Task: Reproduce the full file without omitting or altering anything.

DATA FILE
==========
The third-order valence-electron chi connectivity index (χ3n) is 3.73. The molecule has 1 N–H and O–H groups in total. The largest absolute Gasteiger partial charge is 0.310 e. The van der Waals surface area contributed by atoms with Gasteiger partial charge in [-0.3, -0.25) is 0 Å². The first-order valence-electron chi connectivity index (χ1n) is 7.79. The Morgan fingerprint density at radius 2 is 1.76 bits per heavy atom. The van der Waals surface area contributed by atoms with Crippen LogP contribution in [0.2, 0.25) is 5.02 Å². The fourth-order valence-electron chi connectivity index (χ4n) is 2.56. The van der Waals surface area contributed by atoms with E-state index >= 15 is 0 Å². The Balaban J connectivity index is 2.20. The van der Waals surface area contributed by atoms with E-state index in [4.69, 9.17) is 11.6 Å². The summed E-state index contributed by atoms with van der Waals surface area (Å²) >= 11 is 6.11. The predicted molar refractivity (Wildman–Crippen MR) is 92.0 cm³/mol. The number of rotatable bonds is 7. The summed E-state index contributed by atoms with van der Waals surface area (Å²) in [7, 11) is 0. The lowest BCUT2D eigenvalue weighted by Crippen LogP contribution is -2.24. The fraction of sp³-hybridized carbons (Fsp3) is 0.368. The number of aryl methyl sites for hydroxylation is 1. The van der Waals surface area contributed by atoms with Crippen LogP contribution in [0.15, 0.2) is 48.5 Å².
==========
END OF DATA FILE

The third-order valence-electron chi connectivity index (χ3n) is 3.73. The molecule has 1 N–H and O–H groups in total. The largest absolute Gasteiger partial charge is 0.310 e. The van der Waals surface area contributed by atoms with Gasteiger partial charge in [-0.3, -0.25) is 0 Å². The first-order valence-electron chi connectivity index (χ1n) is 7.79. The Morgan fingerprint density at radius 2 is 1.76 bits per heavy atom. The van der Waals surface area contributed by atoms with Crippen LogP contribution in [0.2, 0.25) is 5.02 Å². The fourth-order valence-electron chi connectivity index (χ4n) is 2.56. The van der Waals surface area contributed by atoms with E-state index >= 15 is 0 Å². The Balaban J connectivity index is 2.20. The van der Waals surface area contributed by atoms with E-state index in [4.69, 9.17) is 11.6 Å². The summed E-state index contributed by atoms with van der Waals surface area (Å²) >= 11 is 6.11. The predicted molar refractivity (Wildman–Crippen MR) is 92.0 cm³/mol. The number of rotatable bonds is 7. The summed E-state index contributed by atoms with van der Waals surface area (Å²) in [7, 11) is 0. The lowest BCUT2D eigenvalue weighted by Crippen LogP contribution is -2.24. The fraction of sp³-hybridized carbons (Fsp3) is 0.368. The number of aryl methyl sites for hydroxylation is 1. The van der Waals surface area contributed by atoms with Crippen LogP contribution in [0.15, 0.2) is 48.5 Å².